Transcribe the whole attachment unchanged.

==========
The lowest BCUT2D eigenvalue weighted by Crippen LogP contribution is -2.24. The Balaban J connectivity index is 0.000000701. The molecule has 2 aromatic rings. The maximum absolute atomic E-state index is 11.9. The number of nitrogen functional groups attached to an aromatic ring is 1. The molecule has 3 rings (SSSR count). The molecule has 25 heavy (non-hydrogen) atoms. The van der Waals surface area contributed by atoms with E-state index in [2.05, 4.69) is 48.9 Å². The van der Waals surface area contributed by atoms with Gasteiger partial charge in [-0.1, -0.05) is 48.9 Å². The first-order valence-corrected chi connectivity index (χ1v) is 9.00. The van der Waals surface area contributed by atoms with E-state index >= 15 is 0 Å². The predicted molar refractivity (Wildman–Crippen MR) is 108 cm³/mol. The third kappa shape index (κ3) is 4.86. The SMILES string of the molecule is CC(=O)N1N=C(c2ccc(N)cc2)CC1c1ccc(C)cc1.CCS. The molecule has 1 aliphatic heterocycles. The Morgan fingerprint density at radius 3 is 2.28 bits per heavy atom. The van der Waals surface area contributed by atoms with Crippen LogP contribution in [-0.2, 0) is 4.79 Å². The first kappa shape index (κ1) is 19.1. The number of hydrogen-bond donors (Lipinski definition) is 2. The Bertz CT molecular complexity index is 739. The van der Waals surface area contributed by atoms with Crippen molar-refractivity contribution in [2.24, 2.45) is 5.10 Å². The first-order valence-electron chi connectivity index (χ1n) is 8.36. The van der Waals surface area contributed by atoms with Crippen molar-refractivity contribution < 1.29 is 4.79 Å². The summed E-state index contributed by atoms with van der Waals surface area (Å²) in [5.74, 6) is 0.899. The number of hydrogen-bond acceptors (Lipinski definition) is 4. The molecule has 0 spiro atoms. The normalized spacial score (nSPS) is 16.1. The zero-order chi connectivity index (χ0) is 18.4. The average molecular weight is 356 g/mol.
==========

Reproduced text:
The lowest BCUT2D eigenvalue weighted by Crippen LogP contribution is -2.24. The Balaban J connectivity index is 0.000000701. The molecule has 2 aromatic rings. The maximum absolute atomic E-state index is 11.9. The number of nitrogen functional groups attached to an aromatic ring is 1. The molecule has 3 rings (SSSR count). The molecule has 25 heavy (non-hydrogen) atoms. The van der Waals surface area contributed by atoms with E-state index in [2.05, 4.69) is 48.9 Å². The van der Waals surface area contributed by atoms with Gasteiger partial charge in [-0.1, -0.05) is 48.9 Å². The first-order valence-corrected chi connectivity index (χ1v) is 9.00. The van der Waals surface area contributed by atoms with E-state index >= 15 is 0 Å². The predicted molar refractivity (Wildman–Crippen MR) is 108 cm³/mol. The third kappa shape index (κ3) is 4.86. The SMILES string of the molecule is CC(=O)N1N=C(c2ccc(N)cc2)CC1c1ccc(C)cc1.CCS. The molecule has 1 aliphatic heterocycles. The Morgan fingerprint density at radius 3 is 2.28 bits per heavy atom. The van der Waals surface area contributed by atoms with Crippen LogP contribution in [-0.2, 0) is 4.79 Å². The first kappa shape index (κ1) is 19.1. The number of hydrogen-bond donors (Lipinski definition) is 2. The Bertz CT molecular complexity index is 739. The van der Waals surface area contributed by atoms with Crippen molar-refractivity contribution in [2.24, 2.45) is 5.10 Å². The first-order valence-electron chi connectivity index (χ1n) is 8.36. The van der Waals surface area contributed by atoms with Crippen molar-refractivity contribution < 1.29 is 4.79 Å². The summed E-state index contributed by atoms with van der Waals surface area (Å²) in [5.74, 6) is 0.899. The number of hydrogen-bond acceptors (Lipinski definition) is 4. The molecule has 0 spiro atoms. The normalized spacial score (nSPS) is 16.1. The zero-order chi connectivity index (χ0) is 18.4. The average molecular weight is 356 g/mol.